Santo Domingo, Dominican Republic Report of what it's like to live there - 01/19/16

Personal Experiences from Santo Domingo, Dominican Republic

Santo Domingo, Dominican Republic 01/19/16


1. Was this post your first expatriate experience? If not, what other cities have you lived in as an expat?

No, have lived in the Middle East and Central Africa

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2. What is your home city/country? How long is the trip to post from there, with what connections? How easy/difficult is it to travel to this city/country?

Washington D.C., connections through New York and Florida. Several flight options. Tickets are not cheap.

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3. How long have you lived here?

2 years

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4. What brought you to this city (e.g. diplomatic mission, business, NGO, military, teaching, retirement, etc.)?

Embassy Community

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Housing, Groceries & Food:

1. What is your housing like? What are typical housing sizes, locations, and commute times for expatriates?

An embassy compound is in the works for 3/4 of the community I believe. Most people were not happy with their housing. Not many with yard space, too many bad apartments that also seemed unsafe if there were ever a major earthquake. Overall housing is some of the worst we have seen.

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2. How would you describe the availability and cost of groceries and household supplies relative to your home country?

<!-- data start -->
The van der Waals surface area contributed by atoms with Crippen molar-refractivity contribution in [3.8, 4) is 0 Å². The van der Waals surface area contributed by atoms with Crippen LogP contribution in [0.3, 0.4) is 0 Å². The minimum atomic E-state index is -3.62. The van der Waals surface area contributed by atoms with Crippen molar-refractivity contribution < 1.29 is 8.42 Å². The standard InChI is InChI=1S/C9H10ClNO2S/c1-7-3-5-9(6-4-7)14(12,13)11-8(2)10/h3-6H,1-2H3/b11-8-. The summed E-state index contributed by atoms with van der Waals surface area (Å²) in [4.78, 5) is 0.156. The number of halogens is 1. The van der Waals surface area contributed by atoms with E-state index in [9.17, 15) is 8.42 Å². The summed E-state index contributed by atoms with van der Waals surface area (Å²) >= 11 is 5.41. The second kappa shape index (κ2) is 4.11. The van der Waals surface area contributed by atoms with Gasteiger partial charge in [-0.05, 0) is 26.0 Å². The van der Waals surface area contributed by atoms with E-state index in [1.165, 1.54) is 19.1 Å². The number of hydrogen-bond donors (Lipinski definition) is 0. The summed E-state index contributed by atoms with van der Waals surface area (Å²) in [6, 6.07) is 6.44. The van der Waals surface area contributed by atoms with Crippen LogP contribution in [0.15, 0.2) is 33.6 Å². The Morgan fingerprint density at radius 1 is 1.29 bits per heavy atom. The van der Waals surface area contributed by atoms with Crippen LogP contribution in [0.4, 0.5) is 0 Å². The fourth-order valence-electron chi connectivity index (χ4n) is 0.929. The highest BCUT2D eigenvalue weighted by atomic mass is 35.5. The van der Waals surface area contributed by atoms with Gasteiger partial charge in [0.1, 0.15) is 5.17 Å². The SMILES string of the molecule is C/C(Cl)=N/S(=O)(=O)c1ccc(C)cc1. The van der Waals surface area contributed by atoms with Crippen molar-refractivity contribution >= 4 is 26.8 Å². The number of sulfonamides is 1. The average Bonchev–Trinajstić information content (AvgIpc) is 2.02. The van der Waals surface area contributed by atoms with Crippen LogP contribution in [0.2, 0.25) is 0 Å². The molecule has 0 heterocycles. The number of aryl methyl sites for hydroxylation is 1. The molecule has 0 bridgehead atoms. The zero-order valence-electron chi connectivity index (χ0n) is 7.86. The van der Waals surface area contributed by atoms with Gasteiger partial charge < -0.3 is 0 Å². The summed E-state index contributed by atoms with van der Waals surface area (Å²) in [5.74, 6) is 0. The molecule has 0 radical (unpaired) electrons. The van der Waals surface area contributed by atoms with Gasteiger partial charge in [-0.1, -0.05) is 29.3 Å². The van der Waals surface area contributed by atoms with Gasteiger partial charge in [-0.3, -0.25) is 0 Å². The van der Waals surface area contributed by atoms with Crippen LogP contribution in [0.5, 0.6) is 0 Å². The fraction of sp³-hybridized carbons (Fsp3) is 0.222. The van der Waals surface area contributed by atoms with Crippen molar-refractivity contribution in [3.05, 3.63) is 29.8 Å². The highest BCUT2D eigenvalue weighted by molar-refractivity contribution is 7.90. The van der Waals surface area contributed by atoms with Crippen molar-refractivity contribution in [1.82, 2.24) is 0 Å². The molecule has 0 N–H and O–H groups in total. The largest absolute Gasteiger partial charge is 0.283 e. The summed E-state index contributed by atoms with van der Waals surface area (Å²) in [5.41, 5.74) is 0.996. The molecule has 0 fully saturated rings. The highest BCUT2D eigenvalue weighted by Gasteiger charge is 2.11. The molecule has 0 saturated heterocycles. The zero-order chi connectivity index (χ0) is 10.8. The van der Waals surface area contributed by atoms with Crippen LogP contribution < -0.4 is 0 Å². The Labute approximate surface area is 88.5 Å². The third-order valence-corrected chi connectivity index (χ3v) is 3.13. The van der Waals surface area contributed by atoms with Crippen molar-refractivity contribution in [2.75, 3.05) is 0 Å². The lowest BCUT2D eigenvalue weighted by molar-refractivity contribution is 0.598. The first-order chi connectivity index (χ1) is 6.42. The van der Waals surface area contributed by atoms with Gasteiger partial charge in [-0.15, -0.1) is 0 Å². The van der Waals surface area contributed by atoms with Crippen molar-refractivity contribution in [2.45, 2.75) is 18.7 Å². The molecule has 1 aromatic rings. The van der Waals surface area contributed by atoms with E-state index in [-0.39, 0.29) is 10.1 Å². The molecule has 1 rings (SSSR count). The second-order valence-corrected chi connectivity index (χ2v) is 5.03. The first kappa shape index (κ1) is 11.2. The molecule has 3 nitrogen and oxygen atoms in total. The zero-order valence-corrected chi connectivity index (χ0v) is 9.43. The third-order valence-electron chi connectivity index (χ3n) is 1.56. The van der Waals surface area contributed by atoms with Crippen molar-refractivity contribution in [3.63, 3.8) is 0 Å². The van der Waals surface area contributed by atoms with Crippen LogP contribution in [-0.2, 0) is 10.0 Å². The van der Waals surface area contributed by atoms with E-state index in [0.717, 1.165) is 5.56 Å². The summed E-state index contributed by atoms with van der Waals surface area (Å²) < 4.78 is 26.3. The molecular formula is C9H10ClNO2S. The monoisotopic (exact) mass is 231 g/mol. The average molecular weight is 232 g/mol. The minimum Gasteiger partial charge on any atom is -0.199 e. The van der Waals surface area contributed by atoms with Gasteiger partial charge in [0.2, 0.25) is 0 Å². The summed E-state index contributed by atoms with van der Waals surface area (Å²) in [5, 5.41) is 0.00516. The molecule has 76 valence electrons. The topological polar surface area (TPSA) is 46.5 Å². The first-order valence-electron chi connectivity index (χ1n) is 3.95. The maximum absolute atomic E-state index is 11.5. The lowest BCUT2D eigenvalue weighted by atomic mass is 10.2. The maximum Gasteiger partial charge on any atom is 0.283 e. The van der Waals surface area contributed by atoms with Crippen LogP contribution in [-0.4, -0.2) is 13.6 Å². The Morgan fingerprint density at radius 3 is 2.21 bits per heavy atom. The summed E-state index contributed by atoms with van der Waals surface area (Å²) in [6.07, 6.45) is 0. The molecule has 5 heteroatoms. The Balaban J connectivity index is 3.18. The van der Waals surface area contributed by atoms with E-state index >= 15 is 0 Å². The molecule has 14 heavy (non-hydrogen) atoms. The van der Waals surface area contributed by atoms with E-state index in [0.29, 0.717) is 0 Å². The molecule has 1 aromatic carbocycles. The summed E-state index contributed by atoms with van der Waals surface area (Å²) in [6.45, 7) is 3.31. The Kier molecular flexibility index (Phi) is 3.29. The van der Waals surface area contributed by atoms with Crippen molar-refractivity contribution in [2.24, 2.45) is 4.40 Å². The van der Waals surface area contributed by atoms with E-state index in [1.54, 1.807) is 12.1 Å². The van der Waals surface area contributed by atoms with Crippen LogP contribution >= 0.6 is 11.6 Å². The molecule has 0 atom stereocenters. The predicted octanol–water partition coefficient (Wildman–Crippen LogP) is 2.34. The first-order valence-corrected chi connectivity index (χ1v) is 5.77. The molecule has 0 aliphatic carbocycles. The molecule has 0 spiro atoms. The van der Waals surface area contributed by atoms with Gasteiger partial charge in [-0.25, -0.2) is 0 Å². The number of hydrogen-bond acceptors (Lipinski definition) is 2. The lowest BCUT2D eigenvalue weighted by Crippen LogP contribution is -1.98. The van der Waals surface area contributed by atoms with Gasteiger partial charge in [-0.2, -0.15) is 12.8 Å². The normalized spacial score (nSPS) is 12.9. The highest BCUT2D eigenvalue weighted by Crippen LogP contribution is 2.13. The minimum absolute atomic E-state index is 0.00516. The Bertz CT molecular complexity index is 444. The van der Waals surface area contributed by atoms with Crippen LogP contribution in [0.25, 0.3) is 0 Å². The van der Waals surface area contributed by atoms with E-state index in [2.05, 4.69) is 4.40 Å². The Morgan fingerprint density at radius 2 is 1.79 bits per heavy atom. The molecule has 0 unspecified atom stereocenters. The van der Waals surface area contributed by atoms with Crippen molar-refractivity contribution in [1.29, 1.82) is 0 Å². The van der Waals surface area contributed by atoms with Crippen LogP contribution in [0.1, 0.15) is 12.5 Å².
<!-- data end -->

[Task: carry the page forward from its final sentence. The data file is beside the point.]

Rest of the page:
Almost everything is available here. Because it is an island costs are 25% or more expensive although local produce, beans, rice, meats are same costs as in the States.

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3. What household or grocery items do you wish you had shipped to post?

Rugs, boogie boards, SUP boards and other beach items.

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4. What typical restaurants, food delivery services, and/or takeout options are popular among expatriates?

Almost every fast food restaurants you can think of. Many other American chains as well and a ton of local restaurants.

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5. Are there any unusual problems with insects or other infestations in housing?

Ants, roaches and mosquitoes. We knew too many people with dengue fever which can be very serious. Rats in the streets due to the large piles of trash everywhere.

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Daily Life:

1. How do you send and receive your letters and package mail? Are local postal facilities adequate?


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2. What is the availability and cost of household help, and what types of help are typically employed by expatriates?

Never had "great' help as the few we employed at various times had attitudes and expected way more than they would get from other expats or Dominicans. There are a few good ones out there but many are lazy and never hesitate to ask for everything. We paid about US$300 a month for 3 days a week which did not include cooking, shopping or anything more than laundry and cleaning the bare minimum.